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McConnachie suggests looking at what other communities pay senior staff

It happened literally at the 11th hour. It was just after 11 p.m. Monday night when the Statement of Financial Information came up on city council’s agenda. That’s the annual report listing, among things, how much city staff is paid. Every staff member who makes more than $75,000, all 327 of them, is listed by name, job title, how much they got paid in salary, overtime, holiday payout, expenses and whatever else.

It’s a detailed report.

It’s also been the focus of much scrutiny over the past year as debate in the community has raged over how much senior staff actually gets paid. It was a jaw-dropping revelation for everyone in town, other than the folks at City Hall, to learn that senior, salaried, staff were also eligible for overtime and cashed in when there was an influx of wildfire evacuees in 2017.

Kudos to Coun. Teri McConnachie for, even at the 11th hour when everyone was likely a bit weary after five hours of deliberating at the council table, to request a report comparing what Prince George senior staff gets paid to what senior staff in other similar-sized municipalities get paid.

It’s kind of strange that this hasn’t already been done, given the city loves to look what other communities are doing for just about everything else.

“Folks might be surprised at what they find there,” McConnachie said.

True enough, but will it be a good surprise or a bad one? We’ll have to wait and see.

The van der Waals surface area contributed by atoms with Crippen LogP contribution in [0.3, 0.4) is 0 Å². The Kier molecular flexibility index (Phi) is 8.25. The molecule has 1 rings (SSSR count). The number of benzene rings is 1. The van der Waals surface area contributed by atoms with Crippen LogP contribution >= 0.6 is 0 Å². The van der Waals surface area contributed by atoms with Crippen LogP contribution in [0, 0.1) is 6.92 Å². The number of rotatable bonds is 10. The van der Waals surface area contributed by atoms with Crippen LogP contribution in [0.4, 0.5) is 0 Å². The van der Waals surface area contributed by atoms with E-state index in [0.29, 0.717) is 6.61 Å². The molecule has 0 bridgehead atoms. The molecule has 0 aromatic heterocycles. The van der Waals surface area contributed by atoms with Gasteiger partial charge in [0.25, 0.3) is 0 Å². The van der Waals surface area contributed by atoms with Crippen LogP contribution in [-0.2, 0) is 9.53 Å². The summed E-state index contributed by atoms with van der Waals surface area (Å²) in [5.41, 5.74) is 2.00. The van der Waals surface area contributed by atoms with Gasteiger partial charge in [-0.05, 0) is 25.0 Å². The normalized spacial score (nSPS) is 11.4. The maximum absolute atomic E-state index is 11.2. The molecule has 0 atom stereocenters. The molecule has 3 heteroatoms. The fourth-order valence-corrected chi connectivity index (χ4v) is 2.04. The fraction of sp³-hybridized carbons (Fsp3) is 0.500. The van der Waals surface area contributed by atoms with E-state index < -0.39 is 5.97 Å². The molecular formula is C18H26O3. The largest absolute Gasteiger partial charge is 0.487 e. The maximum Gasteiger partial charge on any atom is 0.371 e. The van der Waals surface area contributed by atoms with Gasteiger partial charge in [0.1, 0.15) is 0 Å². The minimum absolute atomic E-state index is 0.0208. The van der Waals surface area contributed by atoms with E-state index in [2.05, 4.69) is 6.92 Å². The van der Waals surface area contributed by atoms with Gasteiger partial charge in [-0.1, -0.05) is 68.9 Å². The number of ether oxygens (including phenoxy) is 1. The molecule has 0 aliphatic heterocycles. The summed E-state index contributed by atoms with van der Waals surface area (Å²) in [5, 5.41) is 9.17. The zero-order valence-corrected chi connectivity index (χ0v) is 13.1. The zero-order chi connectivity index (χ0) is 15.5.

McConnachie suggested that more than just staff wages be compared and that similar departments are also looked at. That makes sense because are we any further ahead if wages are in check but departments are bloated?

The move to compare wage scales with other communities isn’t a perfect solution, but it is a step in the right direction. It’s easy to be aghast over the fact city manager Kathleen Soltis earns $256,000 per year and it’s city council’s job to defend that wage, and others. To do that they need information. Maybe council should strike and independent committee to look at senior staff wages, like they did when it came time to look at councillors’ stipends.

Getting a look at what’s going on in other communities will, if nothing else, keep the conversation going … and that’s what needs to happen.

The community has sent a pretty clear message it’s not happy with wages of senior staff so council either has to change those wages, or be able to defend them. Getting comparables helps either path.

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